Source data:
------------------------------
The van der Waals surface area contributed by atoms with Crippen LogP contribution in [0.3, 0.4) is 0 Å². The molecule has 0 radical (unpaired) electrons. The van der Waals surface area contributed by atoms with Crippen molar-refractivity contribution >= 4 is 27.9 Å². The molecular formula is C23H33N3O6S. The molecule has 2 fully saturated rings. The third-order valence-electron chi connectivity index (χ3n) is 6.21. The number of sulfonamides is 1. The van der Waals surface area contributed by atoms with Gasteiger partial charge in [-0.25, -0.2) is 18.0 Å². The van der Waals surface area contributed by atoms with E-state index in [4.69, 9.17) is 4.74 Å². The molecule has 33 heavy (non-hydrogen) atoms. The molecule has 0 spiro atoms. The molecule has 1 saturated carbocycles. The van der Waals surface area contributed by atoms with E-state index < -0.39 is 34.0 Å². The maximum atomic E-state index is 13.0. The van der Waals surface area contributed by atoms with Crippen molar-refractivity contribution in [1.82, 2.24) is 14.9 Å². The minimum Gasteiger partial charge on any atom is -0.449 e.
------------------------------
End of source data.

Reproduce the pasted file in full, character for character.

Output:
The van der Waals surface area contributed by atoms with Crippen LogP contribution in [0.3, 0.4) is 0 Å². The molecule has 0 radical (unpaired) electrons. The van der Waals surface area contributed by atoms with Crippen molar-refractivity contribution >= 4 is 27.9 Å². The molecular formula is C23H33N3O6S. The molecule has 2 fully saturated rings. The third-order valence-electron chi connectivity index (χ3n) is 6.21. The number of sulfonamides is 1. The van der Waals surface area contributed by atoms with Gasteiger partial charge in [-0.25, -0.2) is 18.0 Å². The van der Waals surface area contributed by atoms with E-state index in [4.69, 9.17) is 4.74 Å². The molecule has 33 heavy (non-hydrogen) atoms. The molecule has 0 spiro atoms. The molecule has 1 saturated carbocycles. The van der Waals surface area contributed by atoms with E-state index < -0.39 is 34.0 Å². The maximum atomic E-state index is 13.0. The van der Waals surface area contributed by atoms with Crippen molar-refractivity contribution in [1.82, 2.24) is 14.9 Å². The minimum Gasteiger partial charge on any atom is -0.449 e.